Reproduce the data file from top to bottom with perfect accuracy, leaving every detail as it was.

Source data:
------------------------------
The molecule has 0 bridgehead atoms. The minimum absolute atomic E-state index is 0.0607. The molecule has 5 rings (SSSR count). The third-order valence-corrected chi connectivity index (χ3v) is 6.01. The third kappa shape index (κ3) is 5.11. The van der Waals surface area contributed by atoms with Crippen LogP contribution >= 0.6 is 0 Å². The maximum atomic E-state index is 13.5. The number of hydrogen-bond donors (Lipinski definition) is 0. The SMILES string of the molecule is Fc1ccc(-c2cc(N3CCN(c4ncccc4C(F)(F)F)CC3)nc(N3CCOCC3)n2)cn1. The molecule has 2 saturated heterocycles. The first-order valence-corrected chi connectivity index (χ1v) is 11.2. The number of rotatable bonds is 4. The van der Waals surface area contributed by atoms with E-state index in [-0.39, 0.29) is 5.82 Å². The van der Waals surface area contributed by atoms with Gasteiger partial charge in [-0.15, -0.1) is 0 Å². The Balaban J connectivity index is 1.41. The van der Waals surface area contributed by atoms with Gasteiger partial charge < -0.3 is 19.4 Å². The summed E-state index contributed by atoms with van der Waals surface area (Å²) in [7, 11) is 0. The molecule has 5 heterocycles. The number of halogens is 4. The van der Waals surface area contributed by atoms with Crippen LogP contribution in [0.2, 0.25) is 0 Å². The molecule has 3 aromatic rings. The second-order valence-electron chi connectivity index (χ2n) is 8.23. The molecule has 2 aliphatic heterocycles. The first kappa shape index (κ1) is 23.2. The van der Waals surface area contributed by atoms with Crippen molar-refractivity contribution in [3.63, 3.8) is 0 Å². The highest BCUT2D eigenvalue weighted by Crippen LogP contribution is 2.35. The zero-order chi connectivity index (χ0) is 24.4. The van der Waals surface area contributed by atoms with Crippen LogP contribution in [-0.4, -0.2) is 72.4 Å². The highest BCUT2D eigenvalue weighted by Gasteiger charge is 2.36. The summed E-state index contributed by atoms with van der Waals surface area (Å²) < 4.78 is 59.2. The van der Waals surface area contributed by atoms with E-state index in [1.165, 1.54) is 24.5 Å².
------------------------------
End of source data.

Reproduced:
The molecule has 0 bridgehead atoms. The minimum absolute atomic E-state index is 0.0607. The molecule has 5 rings (SSSR count). The third-order valence-corrected chi connectivity index (χ3v) is 6.01. The third kappa shape index (κ3) is 5.11. The van der Waals surface area contributed by atoms with Crippen LogP contribution >= 0.6 is 0 Å². The maximum atomic E-state index is 13.5. The number of hydrogen-bond donors (Lipinski definition) is 0. The SMILES string of the molecule is Fc1ccc(-c2cc(N3CCN(c4ncccc4C(F)(F)F)CC3)nc(N3CCOCC3)n2)cn1. The molecule has 2 saturated heterocycles. The first-order valence-corrected chi connectivity index (χ1v) is 11.2. The number of rotatable bonds is 4. The van der Waals surface area contributed by atoms with E-state index in [-0.39, 0.29) is 5.82 Å². The van der Waals surface area contributed by atoms with Gasteiger partial charge in [-0.15, -0.1) is 0 Å². The Balaban J connectivity index is 1.41. The van der Waals surface area contributed by atoms with Gasteiger partial charge < -0.3 is 19.4 Å². The summed E-state index contributed by atoms with van der Waals surface area (Å²) in [7, 11) is 0. The molecule has 5 heterocycles. The number of halogens is 4. The van der Waals surface area contributed by atoms with Crippen LogP contribution in [0.2, 0.25) is 0 Å². The molecule has 3 aromatic rings. The second-order valence-electron chi connectivity index (χ2n) is 8.23. The molecule has 2 aliphatic heterocycles. The first kappa shape index (κ1) is 23.2. The van der Waals surface area contributed by atoms with Crippen molar-refractivity contribution in [3.63, 3.8) is 0 Å². The highest BCUT2D eigenvalue weighted by Crippen LogP contribution is 2.35. The zero-order chi connectivity index (χ0) is 24.4. The van der Waals surface area contributed by atoms with Crippen LogP contribution in [-0.4, -0.2) is 72.4 Å². The highest BCUT2D eigenvalue weighted by Gasteiger charge is 2.36. The summed E-state index contributed by atoms with van der Waals surface area (Å²) < 4.78 is 59.2. The van der Waals surface area contributed by atoms with E-state index in [1.165, 1.54) is 24.5 Å².